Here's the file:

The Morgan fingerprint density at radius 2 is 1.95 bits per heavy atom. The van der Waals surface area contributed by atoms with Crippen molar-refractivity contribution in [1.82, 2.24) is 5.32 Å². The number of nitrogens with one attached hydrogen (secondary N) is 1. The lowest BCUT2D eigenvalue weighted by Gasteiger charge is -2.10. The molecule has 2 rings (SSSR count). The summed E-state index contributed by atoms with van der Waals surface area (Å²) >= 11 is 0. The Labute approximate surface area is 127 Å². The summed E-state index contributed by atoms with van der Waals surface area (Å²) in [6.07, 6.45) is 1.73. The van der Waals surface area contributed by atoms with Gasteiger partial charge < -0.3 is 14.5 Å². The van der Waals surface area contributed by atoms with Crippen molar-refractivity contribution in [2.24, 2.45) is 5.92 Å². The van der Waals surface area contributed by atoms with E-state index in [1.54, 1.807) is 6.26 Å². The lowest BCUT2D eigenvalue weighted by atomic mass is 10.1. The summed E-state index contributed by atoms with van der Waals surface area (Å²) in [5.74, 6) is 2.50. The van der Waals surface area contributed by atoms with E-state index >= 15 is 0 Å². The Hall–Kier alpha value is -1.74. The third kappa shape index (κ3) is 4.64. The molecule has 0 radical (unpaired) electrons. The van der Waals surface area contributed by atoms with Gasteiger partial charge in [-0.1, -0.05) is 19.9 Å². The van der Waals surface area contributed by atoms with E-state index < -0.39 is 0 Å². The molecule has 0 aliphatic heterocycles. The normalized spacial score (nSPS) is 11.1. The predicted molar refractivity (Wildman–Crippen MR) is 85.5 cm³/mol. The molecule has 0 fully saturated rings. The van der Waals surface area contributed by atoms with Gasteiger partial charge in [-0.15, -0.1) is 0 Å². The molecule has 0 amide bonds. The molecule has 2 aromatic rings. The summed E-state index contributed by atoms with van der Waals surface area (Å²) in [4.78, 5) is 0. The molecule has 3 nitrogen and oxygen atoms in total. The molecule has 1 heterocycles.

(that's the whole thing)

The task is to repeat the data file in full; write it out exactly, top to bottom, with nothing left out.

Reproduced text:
The Morgan fingerprint density at radius 2 is 1.95 bits per heavy atom. The van der Waals surface area contributed by atoms with Crippen molar-refractivity contribution in [1.82, 2.24) is 5.32 Å². The number of nitrogens with one attached hydrogen (secondary N) is 1. The lowest BCUT2D eigenvalue weighted by Gasteiger charge is -2.10. The molecule has 2 rings (SSSR count). The summed E-state index contributed by atoms with van der Waals surface area (Å²) >= 11 is 0. The Labute approximate surface area is 127 Å². The summed E-state index contributed by atoms with van der Waals surface area (Å²) in [6.07, 6.45) is 1.73. The van der Waals surface area contributed by atoms with Gasteiger partial charge < -0.3 is 14.5 Å². The van der Waals surface area contributed by atoms with Crippen molar-refractivity contribution in [2.24, 2.45) is 5.92 Å². The van der Waals surface area contributed by atoms with E-state index in [1.54, 1.807) is 6.26 Å². The lowest BCUT2D eigenvalue weighted by atomic mass is 10.1. The summed E-state index contributed by atoms with van der Waals surface area (Å²) in [5.74, 6) is 2.50. The van der Waals surface area contributed by atoms with E-state index >= 15 is 0 Å². The Hall–Kier alpha value is -1.74. The third kappa shape index (κ3) is 4.64. The molecule has 0 radical (unpaired) electrons. The van der Waals surface area contributed by atoms with Gasteiger partial charge in [-0.1, -0.05) is 19.9 Å². The van der Waals surface area contributed by atoms with E-state index < -0.39 is 0 Å². The molecule has 0 aliphatic heterocycles. The normalized spacial score (nSPS) is 11.1. The predicted molar refractivity (Wildman–Crippen MR) is 85.5 cm³/mol. The molecule has 0 fully saturated rings. The van der Waals surface area contributed by atoms with Gasteiger partial charge in [-0.15, -0.1) is 0 Å². The molecule has 0 amide bonds. The molecule has 2 aromatic rings. The summed E-state index contributed by atoms with van der Waals surface area (Å²) in [4.78, 5) is 0. The molecule has 3 nitrogen and oxygen atoms in total. The molecule has 1 heterocycles.